By Jason Tatge, Farmobile co-founder and CEO
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Trust is the new currency in agriculture. Suspicion is the opposite of trust and, in a world where information quickly flows through social media, suspicion can bring trust into question — FAST.
I’ve recently become inundated with calls about agricultural data, access to that data and privacy. So, here’s my take.
If you call any ag-tech software provider with whom you work (from large corporations like John Deere, Climate or Granular to smaller players like Farmobile), you should be able to ask them, “In your systems, who has access to the ag data collected on my farm?” and “What is the intended use for the systems that access my data?” These shouldn’t be difficult questions to answer. They should be able to tell you or quickly produce a report that clearly states this information — or trust begins to erode and suspicions grow.
The big problem here is that most are legacy systems, which were not designed and architectured to accommodate complicated permissioning structures. Ask anyone today, who works with farmers’ agronomy data, how they access the data. The number one answer will be, “on a thumb drive”. The number two answer is farmers must share their private login information and passwords with their trusted advisors so they can access the account and export the data they need.
Given today’s technology, Agtech can do better.
Farmobile was founded on being open about data and establishing value in making data more accessible and useful in ways that are far safer than the methods listed above. Farmobile was designed and architectured to accommodate complicated permissioning structures allowing specific data to be shared in an environment of complete transparency. This develops trust.
The truth is, trying to “bolt-on” these types of permissioning structures after-the-fact is extraordinarily difficult and expensive. Keep in mind the original intent of most data collection systems. They never were designed to let data leave these systems, but rather were built on the premise of housing the data into perpetuity and selling farmers’ products based on the contributed data.
Farmobile allows farmers to share data with trusted advisors and partners for free at any time when our Trusted Advisor Agreement is executed. Trusted advisors are an important piece of the solution as they are often the ones with the existing trust relationship with the farmer. Thus, this strong relationship is really theirs to lose.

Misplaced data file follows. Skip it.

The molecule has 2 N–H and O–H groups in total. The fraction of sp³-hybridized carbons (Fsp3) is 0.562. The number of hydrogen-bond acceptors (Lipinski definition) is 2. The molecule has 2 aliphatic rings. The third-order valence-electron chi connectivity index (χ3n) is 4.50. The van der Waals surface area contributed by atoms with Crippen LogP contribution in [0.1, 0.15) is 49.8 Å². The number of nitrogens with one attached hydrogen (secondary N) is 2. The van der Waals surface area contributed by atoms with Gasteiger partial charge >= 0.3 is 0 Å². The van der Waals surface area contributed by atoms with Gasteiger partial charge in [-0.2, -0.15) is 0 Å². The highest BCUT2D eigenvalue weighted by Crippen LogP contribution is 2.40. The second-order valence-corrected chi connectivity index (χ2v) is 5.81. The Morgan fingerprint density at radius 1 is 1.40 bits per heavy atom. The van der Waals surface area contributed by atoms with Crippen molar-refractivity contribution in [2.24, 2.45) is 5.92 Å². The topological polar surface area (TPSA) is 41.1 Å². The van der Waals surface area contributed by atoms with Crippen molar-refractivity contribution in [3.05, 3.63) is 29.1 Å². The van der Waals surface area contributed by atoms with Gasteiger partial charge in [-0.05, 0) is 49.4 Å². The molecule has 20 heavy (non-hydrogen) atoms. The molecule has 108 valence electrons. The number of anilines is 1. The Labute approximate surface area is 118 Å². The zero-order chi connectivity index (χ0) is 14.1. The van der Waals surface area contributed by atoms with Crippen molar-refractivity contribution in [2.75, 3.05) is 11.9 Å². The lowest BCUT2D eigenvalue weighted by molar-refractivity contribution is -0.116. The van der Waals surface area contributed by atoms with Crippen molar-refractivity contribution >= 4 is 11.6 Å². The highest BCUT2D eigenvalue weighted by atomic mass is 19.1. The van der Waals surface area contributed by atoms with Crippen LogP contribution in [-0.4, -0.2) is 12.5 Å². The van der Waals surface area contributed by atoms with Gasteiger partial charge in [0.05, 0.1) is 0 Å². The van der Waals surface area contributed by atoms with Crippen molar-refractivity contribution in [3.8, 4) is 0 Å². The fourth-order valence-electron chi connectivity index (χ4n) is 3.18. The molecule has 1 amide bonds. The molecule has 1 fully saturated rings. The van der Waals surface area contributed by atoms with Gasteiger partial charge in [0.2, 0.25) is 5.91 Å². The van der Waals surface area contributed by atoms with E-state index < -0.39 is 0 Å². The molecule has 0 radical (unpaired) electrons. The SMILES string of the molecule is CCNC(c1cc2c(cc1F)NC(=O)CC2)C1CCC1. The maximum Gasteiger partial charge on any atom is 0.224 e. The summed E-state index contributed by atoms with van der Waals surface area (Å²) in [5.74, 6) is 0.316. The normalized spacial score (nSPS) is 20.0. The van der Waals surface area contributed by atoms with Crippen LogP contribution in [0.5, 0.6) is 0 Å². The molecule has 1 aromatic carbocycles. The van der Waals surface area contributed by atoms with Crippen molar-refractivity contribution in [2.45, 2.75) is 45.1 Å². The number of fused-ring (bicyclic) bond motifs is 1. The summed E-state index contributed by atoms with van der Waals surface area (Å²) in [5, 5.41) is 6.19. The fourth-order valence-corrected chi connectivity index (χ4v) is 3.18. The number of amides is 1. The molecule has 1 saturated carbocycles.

The data access lines become fuzzy, however, in situations where the trusted advisor also serves as a retailer selling inputs that require farmers to use proprietary data collection devices in order for retailers to receive hundreds of thousands — even in some cases millions of dollars — a year in “rebate programs” for pairing digital ag-tech with seed and chemicals sales. (This feels a lot like predatory bundling or even an improper tying arrangement…but that’s for another post)
As a former commodity trader, I’m well aware of how much money firms are willing to pay for these types of proprietary data sets. Many of the approved buyers of Farmobile data consistently tell me they can get data sets much cheaper from other sources; but the quality is neither as good nor as easy to work with as the interoperable data they receive when purchasing through the Farmobile DataStore.
Nobody wants to admit to paying for data, but it happens a lot more than this market realizes. Manufacturers want to understand where their products are performing well and/or poorly. Reinsurance firms want to better understand when they can comfortably lift their reserve requirements. Big data companies want to play in agriculture and need to access high quality data to train their machine learning algorithms. Researchers want to better understand how soil types, planting dates, planting populations and seed varieties relate to fungicide performance. The uses for this data are truly limitless.
I’ve personally been involved in every data sale transaction that has occurred in the Farmobile DataStore marketplace. I’ve spoken to each of the farmers, who have data sets that match the desired data set buyers are looking to acquire. Clear communications and trust guide this sometimes sensitive transaction. Defining exactly who the buyer is, what the buyer is willing to pay, as well as the buyers’ generally intended use of the data and how much the farmer will receive if he or she participates in the transaction are the deal points. Some farmers say “yes”; others say “no.” And, that’s ok. Some say, “sell it every time you can” and others don’t ever want to see offers for their data. That’s how you build and define a market.
No quick answers
Again, trust is the new currency in agriculture. And, because of that — the way companies treat the data they are collecting from their farmers — is an issue that is not going to go away anytime soon.
There are, however, ways to better protect these valuable digital assets. (Watch for my next blog post. I’ll go into detail.)
Regardless, if you are a farmer, who chooses to monetize or just store farm data in a neutral environment for future generations, feel free to reach out. Get your questions answered. Farmobile will be glad to help you out.
Farmobile co-founder and CEO. Passionate about advocating for the farmer. #FarmerPower.